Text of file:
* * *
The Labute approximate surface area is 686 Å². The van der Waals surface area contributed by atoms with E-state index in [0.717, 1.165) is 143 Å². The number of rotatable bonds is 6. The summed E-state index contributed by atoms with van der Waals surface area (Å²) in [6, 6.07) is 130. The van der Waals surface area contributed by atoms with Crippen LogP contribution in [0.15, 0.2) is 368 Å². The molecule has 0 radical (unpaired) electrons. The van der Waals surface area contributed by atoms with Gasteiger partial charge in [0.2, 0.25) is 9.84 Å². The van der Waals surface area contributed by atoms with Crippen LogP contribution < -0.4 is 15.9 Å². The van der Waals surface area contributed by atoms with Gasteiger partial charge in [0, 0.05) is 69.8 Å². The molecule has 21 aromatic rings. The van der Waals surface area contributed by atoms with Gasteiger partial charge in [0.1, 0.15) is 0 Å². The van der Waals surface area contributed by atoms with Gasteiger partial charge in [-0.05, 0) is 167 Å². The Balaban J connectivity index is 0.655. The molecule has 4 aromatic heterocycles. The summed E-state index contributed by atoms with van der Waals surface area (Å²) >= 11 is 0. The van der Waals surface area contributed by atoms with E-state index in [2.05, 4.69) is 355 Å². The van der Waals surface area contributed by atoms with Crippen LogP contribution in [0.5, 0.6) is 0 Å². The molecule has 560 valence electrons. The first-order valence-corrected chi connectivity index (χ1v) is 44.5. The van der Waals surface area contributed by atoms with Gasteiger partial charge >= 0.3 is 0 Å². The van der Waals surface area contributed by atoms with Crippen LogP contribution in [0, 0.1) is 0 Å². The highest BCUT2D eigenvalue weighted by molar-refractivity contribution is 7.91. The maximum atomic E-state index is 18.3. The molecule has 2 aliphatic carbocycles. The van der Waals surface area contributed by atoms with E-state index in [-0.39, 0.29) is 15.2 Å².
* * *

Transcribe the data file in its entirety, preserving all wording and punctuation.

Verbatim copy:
The Labute approximate surface area is 686 Å². The van der Waals surface area contributed by atoms with E-state index in [0.717, 1.165) is 143 Å². The number of rotatable bonds is 6. The summed E-state index contributed by atoms with van der Waals surface area (Å²) in [6, 6.07) is 130. The van der Waals surface area contributed by atoms with Crippen LogP contribution in [0.15, 0.2) is 368 Å². The molecule has 0 radical (unpaired) electrons. The van der Waals surface area contributed by atoms with Gasteiger partial charge in [0.2, 0.25) is 9.84 Å². The van der Waals surface area contributed by atoms with Crippen LogP contribution < -0.4 is 15.9 Å². The van der Waals surface area contributed by atoms with Gasteiger partial charge in [0, 0.05) is 69.8 Å². The molecule has 21 aromatic rings. The van der Waals surface area contributed by atoms with Gasteiger partial charge in [0.1, 0.15) is 0 Å². The van der Waals surface area contributed by atoms with Gasteiger partial charge in [-0.05, 0) is 167 Å². The Balaban J connectivity index is 0.655. The molecule has 4 aromatic heterocycles. The summed E-state index contributed by atoms with van der Waals surface area (Å²) >= 11 is 0. The van der Waals surface area contributed by atoms with E-state index in [2.05, 4.69) is 355 Å². The van der Waals surface area contributed by atoms with Crippen LogP contribution in [0.5, 0.6) is 0 Å². The molecule has 560 valence electrons. The first-order valence-corrected chi connectivity index (χ1v) is 44.5. The van der Waals surface area contributed by atoms with Gasteiger partial charge >= 0.3 is 0 Å². The van der Waals surface area contributed by atoms with Crippen LogP contribution in [0, 0.1) is 0 Å². The highest BCUT2D eigenvalue weighted by molar-refractivity contribution is 7.91. The maximum atomic E-state index is 18.3. The molecule has 2 aliphatic carbocycles. The van der Waals surface area contributed by atoms with E-state index in [-0.39, 0.29) is 15.2 Å².